Today, the Institute for Supply Management (ISM) reported on business expectations for 2010. The good news is that manufacturers think relatively good times lie ahead in 2010, projecting a 5.7% increase in revenue. The bad news is that service-driven businesses don't believe they will fare so well, expecting only a 1.3% increase in revenue. While this disparity is disappointing, it shouldn't be unexpected.

First, it might be helpful to understand which industries fall within each of these categories. Here are the lists from the ISM report for manufacturing:

Transportation Equipment; Nonmetallic Mineral Products; Printing & Related Support Activities; Computer & Electronic Products; Paper Products; Electrical Equipment, Appliances & Components; Apparel, Leather & Allied Products; Food, Beverage & Tobacco Products; Chemical Products; Machinery; Miscellaneous Manufacturing*; Textile Mills; and Fabricated Metal Products.



and services:

Real Estate, Rental & Leasing; Professional, Scientific & Technical Services; Finance & Insurance; Wholesale Trade; Retail Trade; Other Services; Information; and Agriculture, Forestry, Fishing & Hunting.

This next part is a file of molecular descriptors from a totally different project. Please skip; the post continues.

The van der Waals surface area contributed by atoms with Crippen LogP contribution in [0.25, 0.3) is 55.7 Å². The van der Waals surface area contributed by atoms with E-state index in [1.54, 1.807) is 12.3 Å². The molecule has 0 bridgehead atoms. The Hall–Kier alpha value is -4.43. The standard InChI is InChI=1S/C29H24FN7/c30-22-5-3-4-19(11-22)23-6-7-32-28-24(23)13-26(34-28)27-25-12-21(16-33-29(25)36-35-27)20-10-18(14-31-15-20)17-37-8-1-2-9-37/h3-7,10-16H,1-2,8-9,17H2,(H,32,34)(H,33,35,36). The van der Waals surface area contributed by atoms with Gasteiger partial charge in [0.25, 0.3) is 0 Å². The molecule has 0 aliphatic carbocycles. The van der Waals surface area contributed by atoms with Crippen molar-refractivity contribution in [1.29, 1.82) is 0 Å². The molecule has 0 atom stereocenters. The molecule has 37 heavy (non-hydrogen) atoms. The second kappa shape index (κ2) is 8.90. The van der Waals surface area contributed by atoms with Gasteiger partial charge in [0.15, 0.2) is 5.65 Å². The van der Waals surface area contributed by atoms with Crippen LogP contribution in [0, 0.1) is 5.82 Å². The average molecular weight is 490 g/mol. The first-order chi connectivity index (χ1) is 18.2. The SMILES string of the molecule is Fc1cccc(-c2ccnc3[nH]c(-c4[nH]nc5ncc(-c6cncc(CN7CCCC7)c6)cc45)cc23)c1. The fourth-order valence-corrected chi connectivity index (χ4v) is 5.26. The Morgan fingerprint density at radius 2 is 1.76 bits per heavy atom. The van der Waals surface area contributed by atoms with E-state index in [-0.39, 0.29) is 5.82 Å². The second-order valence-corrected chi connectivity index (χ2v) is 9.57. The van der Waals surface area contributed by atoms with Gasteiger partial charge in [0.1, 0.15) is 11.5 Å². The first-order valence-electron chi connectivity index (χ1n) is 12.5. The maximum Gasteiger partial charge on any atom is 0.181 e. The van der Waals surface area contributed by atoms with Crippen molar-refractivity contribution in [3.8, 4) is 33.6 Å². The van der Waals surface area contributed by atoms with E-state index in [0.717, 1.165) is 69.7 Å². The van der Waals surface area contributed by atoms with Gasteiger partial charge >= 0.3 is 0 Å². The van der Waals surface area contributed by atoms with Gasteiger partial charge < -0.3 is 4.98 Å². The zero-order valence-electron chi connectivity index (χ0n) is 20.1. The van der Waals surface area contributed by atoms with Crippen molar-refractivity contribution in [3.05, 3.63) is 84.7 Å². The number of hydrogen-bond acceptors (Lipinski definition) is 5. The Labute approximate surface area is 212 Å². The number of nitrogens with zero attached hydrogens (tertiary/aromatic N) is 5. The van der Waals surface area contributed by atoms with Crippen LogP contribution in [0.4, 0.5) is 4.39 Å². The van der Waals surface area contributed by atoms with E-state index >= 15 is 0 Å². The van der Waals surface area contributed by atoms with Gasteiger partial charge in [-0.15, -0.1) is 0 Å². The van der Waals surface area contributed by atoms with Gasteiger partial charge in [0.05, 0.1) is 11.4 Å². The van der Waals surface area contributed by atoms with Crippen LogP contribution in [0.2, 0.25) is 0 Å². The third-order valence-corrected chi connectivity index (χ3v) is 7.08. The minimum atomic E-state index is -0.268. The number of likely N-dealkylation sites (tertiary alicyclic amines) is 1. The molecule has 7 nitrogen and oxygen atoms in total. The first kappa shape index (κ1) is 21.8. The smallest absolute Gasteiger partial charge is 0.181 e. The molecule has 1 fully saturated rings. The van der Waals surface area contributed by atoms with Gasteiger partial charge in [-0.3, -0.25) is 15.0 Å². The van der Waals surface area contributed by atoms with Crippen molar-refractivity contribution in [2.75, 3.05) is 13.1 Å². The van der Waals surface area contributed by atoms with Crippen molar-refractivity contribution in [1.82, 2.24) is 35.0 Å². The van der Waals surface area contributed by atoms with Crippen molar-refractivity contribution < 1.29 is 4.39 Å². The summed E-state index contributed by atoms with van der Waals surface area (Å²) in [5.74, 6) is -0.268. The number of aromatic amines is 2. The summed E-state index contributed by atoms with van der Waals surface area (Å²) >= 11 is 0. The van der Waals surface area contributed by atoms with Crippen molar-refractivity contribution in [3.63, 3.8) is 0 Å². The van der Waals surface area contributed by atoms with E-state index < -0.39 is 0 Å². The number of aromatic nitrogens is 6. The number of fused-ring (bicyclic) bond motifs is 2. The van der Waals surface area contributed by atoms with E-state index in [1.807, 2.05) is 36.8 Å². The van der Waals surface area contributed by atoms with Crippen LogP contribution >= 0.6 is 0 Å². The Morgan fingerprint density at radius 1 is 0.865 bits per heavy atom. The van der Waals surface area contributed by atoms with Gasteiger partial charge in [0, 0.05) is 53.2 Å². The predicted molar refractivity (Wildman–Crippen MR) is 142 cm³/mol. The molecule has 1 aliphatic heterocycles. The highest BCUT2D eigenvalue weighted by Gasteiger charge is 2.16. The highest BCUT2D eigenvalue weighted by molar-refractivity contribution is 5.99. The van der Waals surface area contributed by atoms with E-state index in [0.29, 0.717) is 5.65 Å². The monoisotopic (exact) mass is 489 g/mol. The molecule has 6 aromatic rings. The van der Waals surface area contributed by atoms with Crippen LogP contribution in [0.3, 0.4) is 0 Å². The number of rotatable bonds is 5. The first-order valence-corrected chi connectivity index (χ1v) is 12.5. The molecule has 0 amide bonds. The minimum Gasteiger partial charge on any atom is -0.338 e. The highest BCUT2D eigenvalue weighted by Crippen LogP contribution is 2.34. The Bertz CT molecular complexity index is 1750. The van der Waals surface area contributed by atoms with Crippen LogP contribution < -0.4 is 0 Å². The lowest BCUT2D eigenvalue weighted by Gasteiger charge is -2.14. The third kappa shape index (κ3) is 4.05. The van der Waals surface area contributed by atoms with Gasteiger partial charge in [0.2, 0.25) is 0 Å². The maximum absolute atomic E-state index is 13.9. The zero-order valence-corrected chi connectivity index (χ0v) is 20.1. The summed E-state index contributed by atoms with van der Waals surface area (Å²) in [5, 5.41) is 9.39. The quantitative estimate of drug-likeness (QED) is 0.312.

I can see several reasons why manufacturing should rebound first.

The Stimulus

First, the stimulus package helped manufacturing more than services and will continue to do so. A lot of infrastructure improvement spending results product creation. It created demand for new equipment, machinery, computers, etc. Services, however, got a much tinier piece of the pie, with only some indirect spending.

The Dollar

As the U.S. dollar continues to struggle, that's good for U.S. business. But it's much better for manufacturing than services. Manufacturers export their goods, but services don't bring their expertise overseas to nearly as great an extent. The weak dollar will increase the demand for American-made products, but probably do little for services, since they mostly compete domestically.

Business Spending

Consumer spending isn't really beginning to tick up yet. But I've noted in the past that business spending appears to be picking up. As the industries above should make clear, business spending will benefit manufacturers a lot more than service providers. Businesses will invest in goods. Services, however, will have trouble thriving again without a rebound in consumer spending.

Unfortunately, the service sector won't likely improve much for some time. Since such a large portion of the U.S. economy depends on services, this is particularly bad news for the unemployed. Some hiring might begin ramping up with manufacturing firms looking to replenish their dwindling inventories. But with a meager 1.3% expected increase in revenue for services, I doubt we'll see much hiring from those companies in the near-term.

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